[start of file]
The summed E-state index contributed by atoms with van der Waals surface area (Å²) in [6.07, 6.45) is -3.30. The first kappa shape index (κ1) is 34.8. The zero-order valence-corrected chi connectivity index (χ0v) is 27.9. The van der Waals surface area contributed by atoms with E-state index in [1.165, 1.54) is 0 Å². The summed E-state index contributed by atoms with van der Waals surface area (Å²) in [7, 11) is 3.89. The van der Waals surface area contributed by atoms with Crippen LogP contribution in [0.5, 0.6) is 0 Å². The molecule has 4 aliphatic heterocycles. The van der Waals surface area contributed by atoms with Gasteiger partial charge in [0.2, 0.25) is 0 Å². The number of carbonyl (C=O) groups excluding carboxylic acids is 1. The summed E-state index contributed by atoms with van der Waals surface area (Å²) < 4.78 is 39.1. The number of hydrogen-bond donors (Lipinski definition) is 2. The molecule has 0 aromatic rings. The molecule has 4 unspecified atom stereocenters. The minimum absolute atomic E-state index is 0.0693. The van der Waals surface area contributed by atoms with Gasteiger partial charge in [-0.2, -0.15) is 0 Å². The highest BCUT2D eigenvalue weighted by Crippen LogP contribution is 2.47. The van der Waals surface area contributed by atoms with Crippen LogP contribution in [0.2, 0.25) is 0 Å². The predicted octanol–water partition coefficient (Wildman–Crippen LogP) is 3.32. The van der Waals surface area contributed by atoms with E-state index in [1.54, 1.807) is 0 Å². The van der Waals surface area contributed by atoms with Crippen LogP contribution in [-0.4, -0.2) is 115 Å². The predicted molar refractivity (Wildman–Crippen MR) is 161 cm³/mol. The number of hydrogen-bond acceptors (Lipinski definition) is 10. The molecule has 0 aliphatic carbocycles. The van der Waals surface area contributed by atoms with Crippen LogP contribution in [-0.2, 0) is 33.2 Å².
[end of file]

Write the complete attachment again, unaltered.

The summed E-state index contributed by atoms with van der Waals surface area (Å²) in [6.07, 6.45) is -3.30. The first kappa shape index (κ1) is 34.8. The zero-order valence-corrected chi connectivity index (χ0v) is 27.9. The van der Waals surface area contributed by atoms with E-state index in [1.165, 1.54) is 0 Å². The summed E-state index contributed by atoms with van der Waals surface area (Å²) in [7, 11) is 3.89. The van der Waals surface area contributed by atoms with Crippen LogP contribution in [0.5, 0.6) is 0 Å². The molecule has 4 aliphatic heterocycles. The van der Waals surface area contributed by atoms with Gasteiger partial charge in [0.2, 0.25) is 0 Å². The number of carbonyl (C=O) groups excluding carboxylic acids is 1. The summed E-state index contributed by atoms with van der Waals surface area (Å²) < 4.78 is 39.1. The number of hydrogen-bond donors (Lipinski definition) is 2. The molecule has 0 aromatic rings. The molecule has 4 unspecified atom stereocenters. The minimum absolute atomic E-state index is 0.0693. The van der Waals surface area contributed by atoms with Gasteiger partial charge in [-0.2, -0.15) is 0 Å². The highest BCUT2D eigenvalue weighted by Crippen LogP contribution is 2.47. The van der Waals surface area contributed by atoms with Crippen LogP contribution in [0.2, 0.25) is 0 Å². The predicted octanol–water partition coefficient (Wildman–Crippen LogP) is 3.32. The van der Waals surface area contributed by atoms with E-state index in [1.54, 1.807) is 0 Å². The van der Waals surface area contributed by atoms with Crippen LogP contribution in [-0.4, -0.2) is 115 Å². The predicted molar refractivity (Wildman–Crippen MR) is 161 cm³/mol. The number of hydrogen-bond acceptors (Lipinski definition) is 10. The molecule has 0 aliphatic carbocycles. The van der Waals surface area contributed by atoms with Crippen LogP contribution in [-0.2, 0) is 33.2 Å².